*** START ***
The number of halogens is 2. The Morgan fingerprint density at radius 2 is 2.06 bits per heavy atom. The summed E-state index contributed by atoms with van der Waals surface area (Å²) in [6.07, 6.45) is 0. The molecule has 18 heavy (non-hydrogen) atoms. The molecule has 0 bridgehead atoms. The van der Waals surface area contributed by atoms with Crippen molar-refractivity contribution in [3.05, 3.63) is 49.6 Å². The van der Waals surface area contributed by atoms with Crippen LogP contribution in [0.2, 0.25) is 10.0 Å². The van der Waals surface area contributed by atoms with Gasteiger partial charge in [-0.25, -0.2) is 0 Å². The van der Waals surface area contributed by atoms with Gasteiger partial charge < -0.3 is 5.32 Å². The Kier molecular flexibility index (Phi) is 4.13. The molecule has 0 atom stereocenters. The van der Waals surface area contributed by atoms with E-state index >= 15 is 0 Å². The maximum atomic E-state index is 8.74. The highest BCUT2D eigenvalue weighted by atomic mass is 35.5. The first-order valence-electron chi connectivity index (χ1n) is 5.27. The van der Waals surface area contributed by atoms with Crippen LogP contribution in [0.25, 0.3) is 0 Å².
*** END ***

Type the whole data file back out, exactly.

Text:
The number of halogens is 2. The Morgan fingerprint density at radius 2 is 2.06 bits per heavy atom. The summed E-state index contributed by atoms with van der Waals surface area (Å²) in [6.07, 6.45) is 0. The molecule has 18 heavy (non-hydrogen) atoms. The molecule has 0 bridgehead atoms. The van der Waals surface area contributed by atoms with Crippen molar-refractivity contribution in [3.05, 3.63) is 49.6 Å². The van der Waals surface area contributed by atoms with Crippen LogP contribution in [0.2, 0.25) is 10.0 Å². The van der Waals surface area contributed by atoms with Gasteiger partial charge in [-0.25, -0.2) is 0 Å². The van der Waals surface area contributed by atoms with Gasteiger partial charge < -0.3 is 5.32 Å². The Kier molecular flexibility index (Phi) is 4.13. The molecule has 0 atom stereocenters. The van der Waals surface area contributed by atoms with E-state index >= 15 is 0 Å². The maximum atomic E-state index is 8.74. The highest BCUT2D eigenvalue weighted by atomic mass is 35.5. The first-order valence-electron chi connectivity index (χ1n) is 5.27. The van der Waals surface area contributed by atoms with Crippen LogP contribution in [0.25, 0.3) is 0 Å².